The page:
We worked with the school for YEARS trying to get a diagnosis. A lot of parenting advice and criticism later, we went through our insurance to get a dx…which didn’t help. The therapy options that opened up just weren’t appropriate. 🙁
    We need better support, preferably focused on a child’s individual needs rather than a specific label. Good luck!!! Hang in there.

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  • July 3, 2016 at 7:24 pm
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    Maybe this is stupid, but on the off chance it’s not, I will offer that I know some kids with anxiety issues who use inositol to good effect. I’ve seen 600 daily for kids around that age. Also, maybe check if he tosses a lot in his sleep. Bad sleep mimics LOTS of different issues. Again, you probably don’t want/need unsolicited advice, but perhaps maybe it will help, so I toss it out there.

    Good luck.

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    • July 3, 2016 at 7:54 pm
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      Not stupid at all! We’re having him evaluated by a sleep specialist, so hopefully that will give us some answers. Thank you for your suggestions!

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  • July 3, 2016 at 3:55 pm
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    Just went through this with my now 12 year old. Since he was in kinder I was asking if something was off. Got the testing back and he was diagnosed highly gifted, dyslexic, ADHD, and on the low end of the spectrum. But I heard all of the same things. “he makes eye contact”, “he’s just being a boy” . It did take him failing this year and moving to yet another new school, as his previous school just wanted to punish him for any and all behaviors. So long story short I cried when I read this, then I felt a little glimpse of hope when I saw your son’s age. Hoping you can get the help for your son now.

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    • July 3, 2016 at 5:36 pm
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      Thank you for offering hope! If you don’t mind sharing, which test did they do? So far our doctors are just observing him, which isn’t helpful.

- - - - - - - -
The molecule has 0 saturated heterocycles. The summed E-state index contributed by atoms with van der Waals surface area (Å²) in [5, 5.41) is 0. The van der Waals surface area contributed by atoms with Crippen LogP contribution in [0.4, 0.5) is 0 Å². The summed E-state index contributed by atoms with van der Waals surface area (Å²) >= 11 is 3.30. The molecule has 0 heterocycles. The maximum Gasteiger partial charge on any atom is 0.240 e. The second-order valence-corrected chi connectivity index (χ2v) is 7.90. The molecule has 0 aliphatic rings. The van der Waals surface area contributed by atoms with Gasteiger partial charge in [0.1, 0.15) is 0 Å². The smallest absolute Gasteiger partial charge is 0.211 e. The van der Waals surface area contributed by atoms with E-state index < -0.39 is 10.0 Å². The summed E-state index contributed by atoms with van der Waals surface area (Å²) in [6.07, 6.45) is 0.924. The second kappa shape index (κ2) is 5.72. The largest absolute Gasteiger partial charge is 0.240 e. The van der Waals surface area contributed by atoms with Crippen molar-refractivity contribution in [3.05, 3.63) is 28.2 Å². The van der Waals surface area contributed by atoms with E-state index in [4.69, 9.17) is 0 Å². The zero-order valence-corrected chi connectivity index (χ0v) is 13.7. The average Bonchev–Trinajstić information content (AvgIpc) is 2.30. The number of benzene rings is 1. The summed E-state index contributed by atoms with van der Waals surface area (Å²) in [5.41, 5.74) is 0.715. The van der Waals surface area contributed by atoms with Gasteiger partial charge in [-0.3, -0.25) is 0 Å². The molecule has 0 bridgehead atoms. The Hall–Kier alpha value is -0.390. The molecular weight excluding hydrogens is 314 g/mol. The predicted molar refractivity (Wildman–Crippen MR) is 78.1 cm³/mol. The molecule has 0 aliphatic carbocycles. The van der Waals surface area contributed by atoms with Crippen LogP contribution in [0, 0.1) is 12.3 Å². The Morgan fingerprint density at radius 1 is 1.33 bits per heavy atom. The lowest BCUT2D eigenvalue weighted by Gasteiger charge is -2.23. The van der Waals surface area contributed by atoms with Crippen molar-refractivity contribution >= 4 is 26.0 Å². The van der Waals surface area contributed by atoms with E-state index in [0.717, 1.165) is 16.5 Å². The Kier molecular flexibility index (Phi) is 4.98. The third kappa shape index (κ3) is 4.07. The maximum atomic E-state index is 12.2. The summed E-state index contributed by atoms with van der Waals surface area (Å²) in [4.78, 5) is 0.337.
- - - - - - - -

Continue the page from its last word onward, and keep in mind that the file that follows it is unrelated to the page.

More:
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  • July 3, 2016 at 5:57 am
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    “We’ve danced around the autism spectrum disorder diagnosis (ASD) for a while but multiple doctors keep saying that it’s not a good fit. He’s borderline. But he makes eye contact, doesn’t fixate on things, and does ok socially. That’s not autism, right?”

    Actually, it could very well still be autism. Autism used to be diagnosed by behaviors, but we’re learning a lot more about neuroscience and about the breadth and depth of what ASD can look like and what it actually is (different wiring that manifests differently in each person). I’d highly recommend reading Steve Silberman’s NeuroTribes for a really good perspective on autism and on the history and context of diagnosis. <3

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    • July 3, 2016 at 5:10 pm
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      Thank you for the resource, I’ll have to find and read it. We know the wires are crossed somewhere, it’s just a matter of figuring out what diagnosis it falls under. And finding a doctor with a clue… sheesh

      Reply
  • June 30, 2016 at 2:51 am
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    I hate to “like” this but I wanted to show some support. I can’t imagine what you are going through. And how frustrated you must feel. My heart goes out to you and your family.

    Reply